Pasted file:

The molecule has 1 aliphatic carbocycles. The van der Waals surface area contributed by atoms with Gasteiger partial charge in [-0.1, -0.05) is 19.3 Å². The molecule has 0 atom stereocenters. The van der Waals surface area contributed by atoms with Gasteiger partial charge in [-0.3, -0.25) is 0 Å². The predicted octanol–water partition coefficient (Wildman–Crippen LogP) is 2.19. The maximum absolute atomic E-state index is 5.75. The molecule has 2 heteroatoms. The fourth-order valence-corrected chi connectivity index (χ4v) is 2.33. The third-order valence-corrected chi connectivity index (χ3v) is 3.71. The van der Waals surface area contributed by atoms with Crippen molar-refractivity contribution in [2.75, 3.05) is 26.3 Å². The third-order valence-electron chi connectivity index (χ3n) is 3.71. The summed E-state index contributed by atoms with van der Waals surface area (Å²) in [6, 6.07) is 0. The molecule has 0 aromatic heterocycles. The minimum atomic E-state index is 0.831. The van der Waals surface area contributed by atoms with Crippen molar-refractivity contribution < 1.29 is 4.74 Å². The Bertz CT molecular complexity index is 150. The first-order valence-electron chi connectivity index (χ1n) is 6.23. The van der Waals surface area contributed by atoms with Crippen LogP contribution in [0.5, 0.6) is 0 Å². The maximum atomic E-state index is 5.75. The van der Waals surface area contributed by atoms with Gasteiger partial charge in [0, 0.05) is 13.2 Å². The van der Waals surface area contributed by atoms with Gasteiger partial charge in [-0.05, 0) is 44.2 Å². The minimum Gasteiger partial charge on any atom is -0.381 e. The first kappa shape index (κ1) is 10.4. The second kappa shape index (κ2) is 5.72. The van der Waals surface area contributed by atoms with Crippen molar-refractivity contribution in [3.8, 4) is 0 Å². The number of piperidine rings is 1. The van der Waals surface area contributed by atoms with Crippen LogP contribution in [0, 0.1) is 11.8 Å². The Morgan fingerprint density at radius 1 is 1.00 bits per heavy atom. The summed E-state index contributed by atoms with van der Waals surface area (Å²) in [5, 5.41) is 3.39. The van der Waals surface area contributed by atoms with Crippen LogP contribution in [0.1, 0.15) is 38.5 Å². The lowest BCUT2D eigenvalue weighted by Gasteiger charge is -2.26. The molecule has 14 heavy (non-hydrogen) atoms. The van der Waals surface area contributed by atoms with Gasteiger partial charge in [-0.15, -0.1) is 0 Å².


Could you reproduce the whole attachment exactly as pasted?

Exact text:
The molecule has 1 aliphatic carbocycles. The van der Waals surface area contributed by atoms with Gasteiger partial charge in [-0.1, -0.05) is 19.3 Å². The molecule has 0 atom stereocenters. The van der Waals surface area contributed by atoms with Gasteiger partial charge in [-0.3, -0.25) is 0 Å². The predicted octanol–water partition coefficient (Wildman–Crippen LogP) is 2.19. The maximum absolute atomic E-state index is 5.75. The molecule has 2 heteroatoms. The fourth-order valence-corrected chi connectivity index (χ4v) is 2.33. The third-order valence-corrected chi connectivity index (χ3v) is 3.71. The van der Waals surface area contributed by atoms with Crippen molar-refractivity contribution in [2.75, 3.05) is 26.3 Å². The third-order valence-electron chi connectivity index (χ3n) is 3.71. The summed E-state index contributed by atoms with van der Waals surface area (Å²) in [6, 6.07) is 0. The molecule has 0 aromatic heterocycles. The minimum atomic E-state index is 0.831. The van der Waals surface area contributed by atoms with Crippen molar-refractivity contribution < 1.29 is 4.74 Å². The Bertz CT molecular complexity index is 150. The first-order valence-electron chi connectivity index (χ1n) is 6.23. The van der Waals surface area contributed by atoms with Crippen LogP contribution in [0.5, 0.6) is 0 Å². The maximum atomic E-state index is 5.75. The van der Waals surface area contributed by atoms with Gasteiger partial charge in [0, 0.05) is 13.2 Å². The van der Waals surface area contributed by atoms with Gasteiger partial charge in [-0.05, 0) is 44.2 Å². The minimum Gasteiger partial charge on any atom is -0.381 e. The first kappa shape index (κ1) is 10.4. The second kappa shape index (κ2) is 5.72. The van der Waals surface area contributed by atoms with Crippen molar-refractivity contribution in [3.8, 4) is 0 Å². The number of piperidine rings is 1. The van der Waals surface area contributed by atoms with Crippen LogP contribution in [0, 0.1) is 11.8 Å². The Morgan fingerprint density at radius 1 is 1.00 bits per heavy atom. The summed E-state index contributed by atoms with van der Waals surface area (Å²) in [5, 5.41) is 3.39. The van der Waals surface area contributed by atoms with Crippen LogP contribution in [0.1, 0.15) is 38.5 Å². The lowest BCUT2D eigenvalue weighted by Gasteiger charge is -2.26. The molecule has 14 heavy (non-hydrogen) atoms. The van der Waals surface area contributed by atoms with Gasteiger partial charge in [-0.15, -0.1) is 0 Å².